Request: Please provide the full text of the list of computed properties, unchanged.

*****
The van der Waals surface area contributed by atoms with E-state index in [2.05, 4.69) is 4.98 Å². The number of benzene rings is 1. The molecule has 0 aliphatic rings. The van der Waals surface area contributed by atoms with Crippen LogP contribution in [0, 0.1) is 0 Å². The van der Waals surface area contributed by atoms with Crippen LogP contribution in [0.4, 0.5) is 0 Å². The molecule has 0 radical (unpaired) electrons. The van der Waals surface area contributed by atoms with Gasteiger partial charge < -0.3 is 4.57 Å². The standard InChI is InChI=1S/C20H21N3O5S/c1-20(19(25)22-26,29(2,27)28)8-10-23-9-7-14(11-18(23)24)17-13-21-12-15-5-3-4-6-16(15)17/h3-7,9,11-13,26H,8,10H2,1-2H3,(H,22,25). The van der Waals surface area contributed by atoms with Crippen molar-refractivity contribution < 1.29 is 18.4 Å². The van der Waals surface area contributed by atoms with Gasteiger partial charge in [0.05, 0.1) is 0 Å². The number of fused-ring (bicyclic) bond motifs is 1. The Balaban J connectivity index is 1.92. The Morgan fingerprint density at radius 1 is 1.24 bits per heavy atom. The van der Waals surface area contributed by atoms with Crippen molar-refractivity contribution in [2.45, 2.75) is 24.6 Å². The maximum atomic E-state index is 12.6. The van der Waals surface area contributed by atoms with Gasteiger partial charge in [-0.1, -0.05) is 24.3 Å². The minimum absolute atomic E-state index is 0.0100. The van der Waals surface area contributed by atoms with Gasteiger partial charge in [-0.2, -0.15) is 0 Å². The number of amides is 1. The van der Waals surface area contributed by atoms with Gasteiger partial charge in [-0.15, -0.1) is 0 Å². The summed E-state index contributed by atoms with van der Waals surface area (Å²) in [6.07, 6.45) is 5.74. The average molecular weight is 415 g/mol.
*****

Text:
The van der Waals surface area contributed by atoms with E-state index in [2.05, 4.69) is 4.98 Å². The number of benzene rings is 1. The molecule has 0 aliphatic rings. The van der Waals surface area contributed by atoms with Crippen LogP contribution in [0, 0.1) is 0 Å². The van der Waals surface area contributed by atoms with Crippen LogP contribution in [0.4, 0.5) is 0 Å². The molecule has 0 radical (unpaired) electrons. The van der Waals surface area contributed by atoms with Gasteiger partial charge < -0.3 is 4.57 Å². The standard InChI is InChI=1S/C20H21N3O5S/c1-20(19(25)22-26,29(2,27)28)8-10-23-9-7-14(11-18(23)24)17-13-21-12-15-5-3-4-6-16(15)17/h3-7,9,11-13,26H,8,10H2,1-2H3,(H,22,25). The van der Waals surface area contributed by atoms with Crippen molar-refractivity contribution < 1.29 is 18.4 Å². The van der Waals surface area contributed by atoms with Gasteiger partial charge in [0.05, 0.1) is 0 Å². The number of fused-ring (bicyclic) bond motifs is 1. The Balaban J connectivity index is 1.92. The Morgan fingerprint density at radius 1 is 1.24 bits per heavy atom. The van der Waals surface area contributed by atoms with Crippen molar-refractivity contribution in [2.45, 2.75) is 24.6 Å². The maximum atomic E-state index is 12.6. The van der Waals surface area contributed by atoms with Gasteiger partial charge in [-0.1, -0.05) is 24.3 Å². The minimum absolute atomic E-state index is 0.0100. The van der Waals surface area contributed by atoms with Gasteiger partial charge in [-0.2, -0.15) is 0 Å². The number of amides is 1. The van der Waals surface area contributed by atoms with Gasteiger partial charge in [-0.15, -0.1) is 0 Å². The summed E-state index contributed by atoms with van der Waals surface area (Å²) in [6.07, 6.45) is 5.74. The average molecular weight is 415 g/mol.